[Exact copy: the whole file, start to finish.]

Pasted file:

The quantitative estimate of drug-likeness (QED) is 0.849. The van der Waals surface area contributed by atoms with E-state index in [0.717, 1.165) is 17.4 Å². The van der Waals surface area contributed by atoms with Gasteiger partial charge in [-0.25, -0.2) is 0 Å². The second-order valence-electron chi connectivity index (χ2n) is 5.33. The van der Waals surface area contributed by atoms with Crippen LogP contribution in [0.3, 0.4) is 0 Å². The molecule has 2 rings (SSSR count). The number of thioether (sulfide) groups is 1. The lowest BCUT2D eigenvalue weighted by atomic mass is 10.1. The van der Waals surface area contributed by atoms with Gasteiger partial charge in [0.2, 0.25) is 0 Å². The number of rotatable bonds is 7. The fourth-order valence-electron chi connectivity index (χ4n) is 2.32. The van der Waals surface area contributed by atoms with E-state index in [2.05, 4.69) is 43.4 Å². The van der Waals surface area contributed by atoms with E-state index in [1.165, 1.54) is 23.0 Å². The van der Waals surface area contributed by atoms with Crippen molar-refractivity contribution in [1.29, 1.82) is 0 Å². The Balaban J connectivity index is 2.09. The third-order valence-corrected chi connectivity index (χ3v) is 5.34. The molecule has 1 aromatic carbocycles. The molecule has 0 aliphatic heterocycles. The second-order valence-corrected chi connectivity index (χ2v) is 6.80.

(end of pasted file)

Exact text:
The quantitative estimate of drug-likeness (QED) is 0.849. The van der Waals surface area contributed by atoms with E-state index in [0.717, 1.165) is 17.4 Å². The van der Waals surface area contributed by atoms with Gasteiger partial charge in [-0.25, -0.2) is 0 Å². The second-order valence-electron chi connectivity index (χ2n) is 5.33. The van der Waals surface area contributed by atoms with Crippen LogP contribution in [0.3, 0.4) is 0 Å². The molecule has 2 rings (SSSR count). The number of thioether (sulfide) groups is 1. The lowest BCUT2D eigenvalue weighted by atomic mass is 10.1. The van der Waals surface area contributed by atoms with Gasteiger partial charge in [0.2, 0.25) is 0 Å². The number of rotatable bonds is 7. The fourth-order valence-electron chi connectivity index (χ4n) is 2.32. The van der Waals surface area contributed by atoms with E-state index in [2.05, 4.69) is 43.4 Å². The van der Waals surface area contributed by atoms with E-state index in [1.165, 1.54) is 23.0 Å². The van der Waals surface area contributed by atoms with Crippen molar-refractivity contribution in [1.29, 1.82) is 0 Å². The Balaban J connectivity index is 2.09. The third-order valence-corrected chi connectivity index (χ3v) is 5.34. The molecule has 1 aromatic carbocycles. The molecule has 0 aliphatic heterocycles. The second-order valence-corrected chi connectivity index (χ2v) is 6.80.